Friday, January 29, 2010

And now you know… the rest of the Goldberg's story.

The City Paper's Young and Hungry blog has finally posted has the rest of the story on the Goldberg's Bagel feud. To make a long story short, the Baltimore bagel guy claims exclusive rights to the name "Goldberg's Bagels" in Maryland, but as the Goldberg's name predates his store by quite a bit, this claim is somewhat dubious.

Personally, I'm far more interested in the quality of the bagels than the store's name, and if the Silver Spring Goldberg's bagels are as good as the Baltimore one tested by the article's author suggests, we should be golden:
On the day I drove to his store, Drebin served me a sliced everything bagel with a thick layer of cream cheese in the middle. The round’s crusty exterior crackled when I bit into it, revealing a slightly sweet crumb that was both warm and chewy. It was a terrific bagel, one of the best I’ve had outside New York, and I told Drebin so.
What Goldberg's really needs to distinguish itself on that dreary stretch of Georgia Avenue is a bold bit of programmatic architecture, such as a giant bagel in the mold of the giant Randy's Donuts store in LA. Why not? The Exxon across the street had a giant inflatable cup of coffee on its roof for a time. Exxon could reinstall the coffee cup and it'd be a perfect giant breakfast pairing. Goldberg's needs to talk to the shopping center landlord about getting that done. (Or, even better, for their next location they ought to create the world's first drive-thru bagel.)

Thursday, January 28, 2010

Silver Spring's "Best" in This Month's Washingtonian

Somewhat surprisingly, the latest (February) issue of Washingtonian magazine includes a ten-page "Best of Silver Spring" section. (Though not credited, I did contribute a very very small amount to this endeavor.)

There's a feature story on Crisfield's as well as shorter blurbs about other Silver Spring eateries, including old favorites like Parkway Deli. Of course The General Store is mentioned as one of Silver Spring's best, though based on comments regarding their inclusion in this same publication's "Very Best Restaurants" list as well as reviews on Yelp, this distinction is somewhat questionable. (One of the restaurants mentioned, Cedar Crossing, isn't even in Maryland and there's also quite a few from Wheaton.) There are perhaps a few restaurants that I'd have liked to have seen included on this list, Ghar-e-Kabab being one. There's also sections on shopping and miscellaneous recommendations from locals.

The Silver Spring material isn't presently up on, so you'll have to pick up a print edition to read it. If you prefer to accelerate to the death of print media, a PDF of the section has been linked to on the SSSNA website.

Thursday, January 21, 2010

Silver Spring News 'N Notes

Happy Squirrel Appreciation Day, everyone! I sure appreciate the hundreds of holes they dug in my yard this past week. Did they they misplace all their acorns during the snowstorm? Speaking of squirrels, I haven't seen our neighborhood albino squirrel in ages.


- posted some photos taken at the future location of Joe's Record Paradise. I'm not sure which opening I'm looking forward to more - Joe's or Goldberg's Bagels.

- On the subject of Goldberg's, a posting on the Washington City Paper's "Young and Hungry" blog shines a little more light on the ambiguous relationship between The Goldberg's Bagels in Rockville and the one up in Pikesville/Baltimore. It turns out that while the owners of the two establishments were once business partners, they may not have dissolved their alliance under the friendliest of terms. Sadly, we'll have to wait for next week's post for the conclusion of the story. Bagel feuds FTW!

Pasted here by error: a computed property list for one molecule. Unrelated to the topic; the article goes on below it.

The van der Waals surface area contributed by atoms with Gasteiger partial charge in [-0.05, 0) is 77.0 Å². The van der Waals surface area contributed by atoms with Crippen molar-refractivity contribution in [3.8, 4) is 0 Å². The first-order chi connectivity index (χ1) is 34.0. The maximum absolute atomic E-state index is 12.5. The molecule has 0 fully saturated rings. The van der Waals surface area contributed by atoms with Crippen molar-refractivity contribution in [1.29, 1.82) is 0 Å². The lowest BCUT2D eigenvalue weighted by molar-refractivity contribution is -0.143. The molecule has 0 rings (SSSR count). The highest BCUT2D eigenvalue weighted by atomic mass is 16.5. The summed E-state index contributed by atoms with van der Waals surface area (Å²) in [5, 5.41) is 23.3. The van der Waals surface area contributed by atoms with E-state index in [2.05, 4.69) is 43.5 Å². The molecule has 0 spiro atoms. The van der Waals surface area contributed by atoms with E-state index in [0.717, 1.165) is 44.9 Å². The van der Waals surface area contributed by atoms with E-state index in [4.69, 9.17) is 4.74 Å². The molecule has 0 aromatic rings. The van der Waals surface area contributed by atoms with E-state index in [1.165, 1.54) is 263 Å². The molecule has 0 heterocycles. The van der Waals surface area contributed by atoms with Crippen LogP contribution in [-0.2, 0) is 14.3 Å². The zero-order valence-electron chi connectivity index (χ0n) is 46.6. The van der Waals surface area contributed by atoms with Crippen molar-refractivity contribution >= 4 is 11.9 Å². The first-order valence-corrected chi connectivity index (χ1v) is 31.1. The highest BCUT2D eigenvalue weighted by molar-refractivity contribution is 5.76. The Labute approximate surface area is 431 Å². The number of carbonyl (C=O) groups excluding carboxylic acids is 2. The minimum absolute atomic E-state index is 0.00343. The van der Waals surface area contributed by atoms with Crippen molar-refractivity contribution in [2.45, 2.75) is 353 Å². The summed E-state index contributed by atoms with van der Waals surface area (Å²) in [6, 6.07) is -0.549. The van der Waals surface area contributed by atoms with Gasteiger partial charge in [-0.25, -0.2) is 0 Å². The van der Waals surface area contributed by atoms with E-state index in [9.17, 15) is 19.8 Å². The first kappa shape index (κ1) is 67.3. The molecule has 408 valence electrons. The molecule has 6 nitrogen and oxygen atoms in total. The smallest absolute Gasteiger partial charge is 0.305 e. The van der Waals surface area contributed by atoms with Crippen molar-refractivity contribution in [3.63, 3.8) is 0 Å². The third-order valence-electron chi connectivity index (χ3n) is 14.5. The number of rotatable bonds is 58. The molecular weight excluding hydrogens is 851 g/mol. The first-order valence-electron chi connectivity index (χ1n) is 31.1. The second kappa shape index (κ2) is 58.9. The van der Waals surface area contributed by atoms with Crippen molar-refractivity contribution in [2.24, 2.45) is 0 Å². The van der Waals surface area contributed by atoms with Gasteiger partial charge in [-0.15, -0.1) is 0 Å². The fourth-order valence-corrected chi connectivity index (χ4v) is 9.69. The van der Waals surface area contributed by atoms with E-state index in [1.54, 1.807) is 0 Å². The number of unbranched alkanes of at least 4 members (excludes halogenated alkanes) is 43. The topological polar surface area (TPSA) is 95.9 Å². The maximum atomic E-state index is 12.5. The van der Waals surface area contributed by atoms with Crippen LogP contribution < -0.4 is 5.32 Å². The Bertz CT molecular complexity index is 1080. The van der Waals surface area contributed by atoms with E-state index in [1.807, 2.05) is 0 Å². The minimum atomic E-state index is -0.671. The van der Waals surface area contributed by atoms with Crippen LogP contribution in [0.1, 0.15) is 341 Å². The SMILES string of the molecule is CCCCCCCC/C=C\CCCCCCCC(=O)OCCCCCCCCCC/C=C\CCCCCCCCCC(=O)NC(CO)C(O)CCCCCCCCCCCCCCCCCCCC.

With respect to differences in taste and quality of bagels from the two establishments, they may be minimal. Both bagelries use dough from the same New Jersey wholesaler. Hopefully the Silver Spring location will open soon so that I might asses the worthiness of their "everything" bagels.

- The proposed Costco in Wheaton would likely be a big draw for Silver Springers who currently patronize the warehouse club's Beltsville and Gaithersburg locations. My membership lapsed a couple years back, but having a Costco so close would make me strongly consider renewing it.

One negative is that a Costco in Wheaton Plaza could exacerbate the already annoying downtown Wheaton traffic, not to mention its potential to make the parking situation at Wheaton Plaza intolerable. Of course, insufficient parking is a Costco trademark... try going to the Alexandria or Beltsville locations during the weekend.

- Following up on an earlier post, it turns out that three Silver Spring restaurants ended up making Washingtonian's Best Restaurants list: Jackie's, Ray's the Classics and... The General Store? Didn't see that last one coming. Kudos to them for making it in their first year.

- Since I've been accused of not posting about the Haiti Earthquake enough, I will take this opportunity to let you know about a happy hour fundraiser for Haiti tonight at Piratz Tavern hosted by the Montgomery County Young Democrats (the event itself is bi-partisan.) The happy hour runs from 5:30-8:30 and features half-price appetizers and $3 and $4 beers. A $5 donation at the door is requested, and Piratz will also donate $1 for each shot purchased.

Wednesday, January 13, 2010

Photos of the Day

Here's a couple of reader-submitted photos of recent Silver Spring goings-on I figured I'd share for your viewing pleasure.

First, a car somehow managed to flip over on a speed bump last night on Thayer Avenue. More details can be found on (where else)

Photo by John B.

And here's workers removing the last vestiges of Hollywood Video from its erstwhile downtown location.

Photo by MBR.

Thursday, January 07, 2010

Silver Spring News 'N Notes

- RIP Silver Spring Penguin (2007-2010). The ranks of Silver Spring blogs are thinning. Silver Spring Scene remains technically alive, but in not-so-perfect hibernation.

- I've recently switched my car wash loyalty over from the Mr. Wash in East Silver Spring to the Montgomery Hills Car Wash on Georgia Ave. near the Beltway. MoHills may cost a bit more than SeƱor Wash but they do a damn thorough job, leaving no spots on the car once it dries, plus the interior is included in the price. Last time out, they had nine people simultaneously wiping down my car inside and out once it came out of the wash. I may need to make bagels and a car wash in Montgomery Hills a new weekend tradition. That'd be a hell of a cross-marketing opportunity, if anyone's listening.